I have told people here I was pretty bad about stimming when I was a young child.
I believe once, one of my parents may have tied one of my arms behind me. Or simply restrained my arm. Anyway, I was threatened with institutionalization so much, maybe this is the lesser of two evils..
However, this was the 1960s where I probably had a good chance of being sent to a "school" <cough> for disabled children.
It was not a good time to have an ASD.

Sincerely,
Matthew



Sweetleaf
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23 Mar 2012, 7:32 pm

I've come to the conclusion my mom more or less mentally/emotionally abused me, thing is I am not sure if she can help it...she might have narcissistic PD, I mean she has most of the symptoms and so does my grandmother...so i have mixed feelings about what to think of her based on my childhood and such. Then of course I yell at her boyfriend if he says anything emotionally/mentally abusive to her.....because shes my mom even if she did do some screwed up things.


I mean if I actually brought up any incidents where she was being emotionally abusive....she would probably yell at me for making such accusations and say she doesn't remember anything like that ect. Seriously things have been weird since I've become an adult, and have seen things more clearly.



Callista
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23 Mar 2012, 8:08 pm

Invader wrote:
I was abused but never considered it to be justified at all. I always hated them and always knew they were wrong.

I wonder what the differences are that make some people believe otherwise. I imagine there has to be a certain degree of unquestioning trust, for one.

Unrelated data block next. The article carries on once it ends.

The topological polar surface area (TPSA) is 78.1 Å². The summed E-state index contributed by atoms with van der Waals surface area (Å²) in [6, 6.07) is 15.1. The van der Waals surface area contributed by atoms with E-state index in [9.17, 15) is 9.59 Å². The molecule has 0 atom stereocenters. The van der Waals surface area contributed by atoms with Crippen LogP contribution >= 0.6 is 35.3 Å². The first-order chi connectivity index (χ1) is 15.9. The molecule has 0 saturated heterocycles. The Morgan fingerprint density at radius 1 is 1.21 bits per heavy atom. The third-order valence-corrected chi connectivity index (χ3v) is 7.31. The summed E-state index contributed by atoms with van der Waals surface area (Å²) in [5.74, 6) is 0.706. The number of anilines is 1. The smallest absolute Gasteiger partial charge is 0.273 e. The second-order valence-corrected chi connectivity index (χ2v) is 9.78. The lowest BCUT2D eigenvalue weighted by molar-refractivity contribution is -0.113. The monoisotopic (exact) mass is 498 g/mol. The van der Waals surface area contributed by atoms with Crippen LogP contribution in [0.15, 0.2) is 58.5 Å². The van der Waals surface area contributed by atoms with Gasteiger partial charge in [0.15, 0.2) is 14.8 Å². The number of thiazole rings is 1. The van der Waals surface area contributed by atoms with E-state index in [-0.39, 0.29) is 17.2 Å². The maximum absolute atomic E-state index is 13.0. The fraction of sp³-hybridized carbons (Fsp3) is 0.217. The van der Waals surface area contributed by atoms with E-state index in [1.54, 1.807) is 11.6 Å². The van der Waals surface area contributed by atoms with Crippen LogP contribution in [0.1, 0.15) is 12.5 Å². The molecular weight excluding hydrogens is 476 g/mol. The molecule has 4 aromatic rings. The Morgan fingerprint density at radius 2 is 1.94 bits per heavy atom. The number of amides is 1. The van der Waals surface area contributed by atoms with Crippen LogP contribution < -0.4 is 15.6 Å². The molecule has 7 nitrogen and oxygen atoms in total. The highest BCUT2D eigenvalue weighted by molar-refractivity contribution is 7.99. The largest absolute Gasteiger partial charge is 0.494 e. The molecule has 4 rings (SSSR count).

Part of the reason for me was that I had very high standards for myself and my own behavior. I felt guilty for very small things--even breaking the smallest rule, I couldn't sleep until I'd made it right. So it was easy for them to convince me that I deserved it, because I've always been very aware of my own failings.

Not that I was a perfect child. Of course I wasn't. Any kid is rebellious and I was no different; I read under the covers at night, snuck chocolate out of the cupboard, and hated washing the dishes. I had a messy room. I read fantasy stories Mom had banned. I yelled at my parents. Sometimes I even took a dollar or two out of my parents' change bowl (though not without suffering severe guilt afterward). I played computer games when I should've been doing homework. That kind of thing. But now, from my adult perspective, I can see all the stuff I could control (I couldn't control the meltdowns back then) is normal kid stuff--well within the range of what any kid does, growing up and learning self-control, doing the usual mischievous, rebellious, and lazy things that we all do when we're young and impulsive. Yeah, I was a "difficult child" from the start; even as an infant I wouldn't sleep through the night. Mom did have trouble raising me. But even if I'd been outright oppositional-defiant, what my dad did to me still wouldn't have been justified.

Actually, I think my dad convinced my mom that I deserved it too; she's more naive than I am, and more trusting. That's probably the worst part of what he did, because by manipulating her like that he denied her the ability to protect her own kids.